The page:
Happy Friday! We’re reading Coping with Trauma Related Dissociation, by Suzette Boon, Kathy Steele and Onno Van Der Hart.
Alice here, I’ll be hosting this week because I’m the most ‘aware’ of our (C)PTSD. Lucky me, eh? 🙂 I learned about the condition in March this year, and sought therapy when I realized how seriously it was screwing up my life. I’ve got the most memory of having these symptoms, and of dismissing them for years because they’re unfixable.
That last word? Not true.
Enjoy the chapter!
What is PTSD / What are the Symptoms of PTSD
These sections cover causes, intrusion, avoidance, and hyperarousal. As in previous chapters, it aims to give you the correct clinical terms and definitions to describe what’s happening to you. Using the right words can really help you communicate with your doctor, therapist or psychiatrist.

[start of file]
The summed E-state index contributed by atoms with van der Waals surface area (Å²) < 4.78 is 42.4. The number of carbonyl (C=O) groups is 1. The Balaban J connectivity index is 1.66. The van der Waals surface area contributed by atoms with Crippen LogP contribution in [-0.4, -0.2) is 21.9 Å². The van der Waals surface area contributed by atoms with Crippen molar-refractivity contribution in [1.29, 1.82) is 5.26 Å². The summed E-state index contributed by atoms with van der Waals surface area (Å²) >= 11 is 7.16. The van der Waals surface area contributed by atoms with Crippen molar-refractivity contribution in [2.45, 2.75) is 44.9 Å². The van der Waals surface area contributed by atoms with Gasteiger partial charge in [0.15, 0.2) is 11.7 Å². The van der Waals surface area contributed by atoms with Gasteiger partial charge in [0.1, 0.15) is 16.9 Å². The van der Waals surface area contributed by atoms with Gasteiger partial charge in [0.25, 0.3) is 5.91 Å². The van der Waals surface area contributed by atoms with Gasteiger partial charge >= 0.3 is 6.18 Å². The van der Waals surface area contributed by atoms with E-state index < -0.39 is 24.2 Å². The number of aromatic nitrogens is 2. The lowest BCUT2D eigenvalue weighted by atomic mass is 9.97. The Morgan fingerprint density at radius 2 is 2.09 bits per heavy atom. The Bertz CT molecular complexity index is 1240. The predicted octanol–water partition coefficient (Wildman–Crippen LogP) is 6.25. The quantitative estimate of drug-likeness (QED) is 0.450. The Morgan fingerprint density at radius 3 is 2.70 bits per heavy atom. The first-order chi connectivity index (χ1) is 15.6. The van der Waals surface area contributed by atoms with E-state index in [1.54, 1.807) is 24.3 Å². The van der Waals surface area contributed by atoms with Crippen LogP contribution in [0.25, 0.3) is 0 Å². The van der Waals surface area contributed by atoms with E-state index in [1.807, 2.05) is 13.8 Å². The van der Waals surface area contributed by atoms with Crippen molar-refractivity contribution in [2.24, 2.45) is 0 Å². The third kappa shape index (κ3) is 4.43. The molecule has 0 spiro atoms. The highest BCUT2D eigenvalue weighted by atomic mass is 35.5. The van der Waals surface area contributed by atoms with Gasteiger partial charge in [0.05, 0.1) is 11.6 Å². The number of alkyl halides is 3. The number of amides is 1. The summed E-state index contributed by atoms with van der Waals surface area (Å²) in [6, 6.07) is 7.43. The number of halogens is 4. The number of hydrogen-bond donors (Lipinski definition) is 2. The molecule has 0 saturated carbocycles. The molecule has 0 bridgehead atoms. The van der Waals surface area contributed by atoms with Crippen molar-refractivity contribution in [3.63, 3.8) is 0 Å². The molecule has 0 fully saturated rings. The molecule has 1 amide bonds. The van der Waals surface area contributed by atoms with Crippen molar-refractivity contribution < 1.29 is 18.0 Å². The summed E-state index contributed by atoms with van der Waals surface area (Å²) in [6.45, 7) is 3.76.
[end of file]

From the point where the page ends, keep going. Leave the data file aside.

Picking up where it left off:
DID and DDNOS in CPTSD
“Each part of the personality may be stuck in a particular group of PTSD symptoms”.
Yep, different parts can experience different symptoms. This is another chapter where using highlighters will let your parts more easily indicate where they relate. Even better, they may highlight things where they’d like help.
Any ‘oh, that’s not normal?’ surprises in this one?
Are you motivated to start exploring solutions to your PTSD-specific symptoms? Help is far more freely available for these symptoms, since it’s more well known/studied.
If not, what’s your biggest fear, and what help do you think you need to try?
If you’re finding the book a bit dry, or don’t have the book, these video from an LMFT cover the same topics:
“Complex PTSD: From Surviving to Thriving” by Pete Walker – This is book is outstanding and if you find reading a helpful way to learn, this is should be your starting point. It’s intended for patients and many libraries carry it.
You can find additional comments on this chapter here.